Fears that eating one egg a day will lead to high cholesterol and heart disease were challenged yesterday by scientific research.Well, fancy! So, no ‘scientific research’ was done on the subject before they dished out the original advice, was it?
It seems that there is no reason after all for healthy people to limit egg consumption to three a week — even though nearly half of British people believe that this is the maximum recommended number.
And they wonder why people are rightly sceptical about ‘man made climate change’ and don’t know who to believe on the great MMR debate….
A paper to be published soon in the British Nutrition Foundation's Nutrition Bulletin has found that cholesterol in eggs has only a small and clinically insignificant effect on blood cholesterol. While people with high blood cholesterol are at increased risk of heart disease, only a third of the cholesterol in the body is attributed to diet.Needless to say, the people with egg on their face over the incorrect advice will be quick to point out that this could be an attempt by the dastardly egg producing industry to muddy the waters:
There was some scepticism about the findings when it was confirmed that Juliet Gray, a public health nutritionist, was funded by the egg industry for her research time. The co-author Bruce Griffin, a professor of nutritional metabolism at the University of Surrey, did not receive payment, though in the past he has advised the British Egg Industry Council on scientific issues.So what? This is another brick often thrown at those who produce man made global warming-sceptical research that is discovered to be funded by the oil industry.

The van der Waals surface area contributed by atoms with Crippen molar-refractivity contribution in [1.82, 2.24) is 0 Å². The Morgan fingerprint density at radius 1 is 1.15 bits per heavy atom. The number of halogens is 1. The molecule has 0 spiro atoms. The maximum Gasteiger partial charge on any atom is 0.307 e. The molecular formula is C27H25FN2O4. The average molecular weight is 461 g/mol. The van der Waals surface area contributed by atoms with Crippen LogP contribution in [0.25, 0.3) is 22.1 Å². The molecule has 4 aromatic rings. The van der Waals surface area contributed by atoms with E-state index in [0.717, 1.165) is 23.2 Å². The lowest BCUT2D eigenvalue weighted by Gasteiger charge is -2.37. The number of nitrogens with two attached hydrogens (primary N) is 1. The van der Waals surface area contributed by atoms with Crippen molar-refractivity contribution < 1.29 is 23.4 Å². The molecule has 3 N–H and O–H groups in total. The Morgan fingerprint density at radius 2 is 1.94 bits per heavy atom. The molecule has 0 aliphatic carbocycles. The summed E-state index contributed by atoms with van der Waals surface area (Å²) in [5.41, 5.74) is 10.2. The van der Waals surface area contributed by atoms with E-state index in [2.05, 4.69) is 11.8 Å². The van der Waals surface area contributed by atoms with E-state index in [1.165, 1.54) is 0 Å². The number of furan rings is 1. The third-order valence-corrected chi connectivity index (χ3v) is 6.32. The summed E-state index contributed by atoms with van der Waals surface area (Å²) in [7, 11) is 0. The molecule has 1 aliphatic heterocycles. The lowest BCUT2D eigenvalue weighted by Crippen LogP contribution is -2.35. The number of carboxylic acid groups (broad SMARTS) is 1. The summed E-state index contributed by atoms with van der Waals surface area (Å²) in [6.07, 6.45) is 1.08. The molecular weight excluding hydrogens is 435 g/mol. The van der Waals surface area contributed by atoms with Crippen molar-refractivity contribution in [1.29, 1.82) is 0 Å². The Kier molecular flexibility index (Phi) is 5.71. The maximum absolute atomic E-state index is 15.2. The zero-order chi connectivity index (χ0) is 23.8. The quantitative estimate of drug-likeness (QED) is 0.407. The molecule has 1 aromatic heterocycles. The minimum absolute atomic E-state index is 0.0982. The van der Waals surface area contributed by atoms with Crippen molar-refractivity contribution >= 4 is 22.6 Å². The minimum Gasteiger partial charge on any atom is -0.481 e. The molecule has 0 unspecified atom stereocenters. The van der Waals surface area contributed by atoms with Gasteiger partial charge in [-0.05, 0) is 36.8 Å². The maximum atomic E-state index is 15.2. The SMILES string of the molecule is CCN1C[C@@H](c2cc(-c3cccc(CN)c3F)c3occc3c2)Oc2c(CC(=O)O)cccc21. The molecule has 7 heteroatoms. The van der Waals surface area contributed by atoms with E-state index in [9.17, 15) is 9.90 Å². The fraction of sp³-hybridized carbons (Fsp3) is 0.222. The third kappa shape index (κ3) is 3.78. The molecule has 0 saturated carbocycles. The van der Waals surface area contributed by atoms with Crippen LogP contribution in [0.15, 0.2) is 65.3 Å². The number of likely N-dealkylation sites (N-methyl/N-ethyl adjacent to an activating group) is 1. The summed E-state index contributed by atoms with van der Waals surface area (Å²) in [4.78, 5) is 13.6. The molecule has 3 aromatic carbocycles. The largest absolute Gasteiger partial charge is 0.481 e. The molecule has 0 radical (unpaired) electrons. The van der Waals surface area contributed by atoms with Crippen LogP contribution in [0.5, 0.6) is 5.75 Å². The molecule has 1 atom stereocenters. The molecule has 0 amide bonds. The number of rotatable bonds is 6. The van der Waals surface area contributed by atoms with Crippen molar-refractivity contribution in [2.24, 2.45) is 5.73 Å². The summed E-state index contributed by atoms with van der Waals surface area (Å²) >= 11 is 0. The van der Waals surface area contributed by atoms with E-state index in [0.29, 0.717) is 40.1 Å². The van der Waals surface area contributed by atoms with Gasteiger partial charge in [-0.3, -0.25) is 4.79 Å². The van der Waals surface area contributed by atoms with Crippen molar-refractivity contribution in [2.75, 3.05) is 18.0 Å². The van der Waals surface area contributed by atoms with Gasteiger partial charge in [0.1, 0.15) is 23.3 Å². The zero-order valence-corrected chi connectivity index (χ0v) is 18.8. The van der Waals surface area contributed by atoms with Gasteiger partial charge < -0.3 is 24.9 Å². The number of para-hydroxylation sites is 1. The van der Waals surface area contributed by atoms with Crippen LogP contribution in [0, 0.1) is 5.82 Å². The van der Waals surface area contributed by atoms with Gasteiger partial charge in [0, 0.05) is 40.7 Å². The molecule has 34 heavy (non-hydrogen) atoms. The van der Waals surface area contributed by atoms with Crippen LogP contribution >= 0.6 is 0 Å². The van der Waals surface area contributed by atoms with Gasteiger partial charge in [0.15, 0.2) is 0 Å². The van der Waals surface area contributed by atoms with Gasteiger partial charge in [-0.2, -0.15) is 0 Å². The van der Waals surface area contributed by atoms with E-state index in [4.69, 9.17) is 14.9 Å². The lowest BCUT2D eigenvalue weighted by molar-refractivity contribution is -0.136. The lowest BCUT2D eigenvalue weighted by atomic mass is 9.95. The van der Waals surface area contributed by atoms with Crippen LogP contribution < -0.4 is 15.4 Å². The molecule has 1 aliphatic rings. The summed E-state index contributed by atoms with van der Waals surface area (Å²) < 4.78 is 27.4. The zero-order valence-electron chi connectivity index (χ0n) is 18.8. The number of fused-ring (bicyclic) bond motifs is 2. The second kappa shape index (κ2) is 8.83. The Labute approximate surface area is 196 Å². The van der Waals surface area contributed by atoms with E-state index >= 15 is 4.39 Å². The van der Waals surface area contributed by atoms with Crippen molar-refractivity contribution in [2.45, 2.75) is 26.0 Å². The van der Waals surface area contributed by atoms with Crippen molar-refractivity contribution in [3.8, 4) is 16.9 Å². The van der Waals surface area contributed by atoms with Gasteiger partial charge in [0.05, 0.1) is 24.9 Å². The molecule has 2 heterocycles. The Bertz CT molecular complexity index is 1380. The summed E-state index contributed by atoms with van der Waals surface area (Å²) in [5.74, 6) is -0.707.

But if it’s the case that their science is therefore dodgy, it should be easy to disprove, shouldn’t it? There should be no need to resort to ‘Well, you would say that, wouldn’t you?’ arguments…
And it seems that other organisations have been quietly walking back the previous advice for some time:
However, it also emerged yesterday that the British Heart Foundation (BHF) revised its advice on egg consumption two years ago and no longer suggests a maximum of three eggs a week.Did they ever launch a publicity campaign to revoke the previous advice, and therefore expose themselves as credulous fools in thrall to the latest theory, no matter how little evidence it is based on?
Perish the thought:
This advice is in line with guidance from the Food Standards Agency, which also says that most people have no reason to worry about the number of eggs they eat a week — though anyone who has inherited a genetic susceptibility to high blood cholesterol linked to increased risk of coronary heart disease, about one in 500 people in Britain, is still advised to stick to two or at most three eggs a week.You mean, one size doesn’t fit all? And we should all consider our individual circumstances before deciding whether to follow official advice?
Well, you can see why they wouldn’t want to shout that from the rooftops…
The study concludes that health chiefs and GPs should demolish the myths about eggs and heart disease and communicate a message that there is no need to limit the number eaten as long as they are part of a healthy low saturated fat diet.Let’s see if they do that. And let’s see if people draw the inevitable conclusions…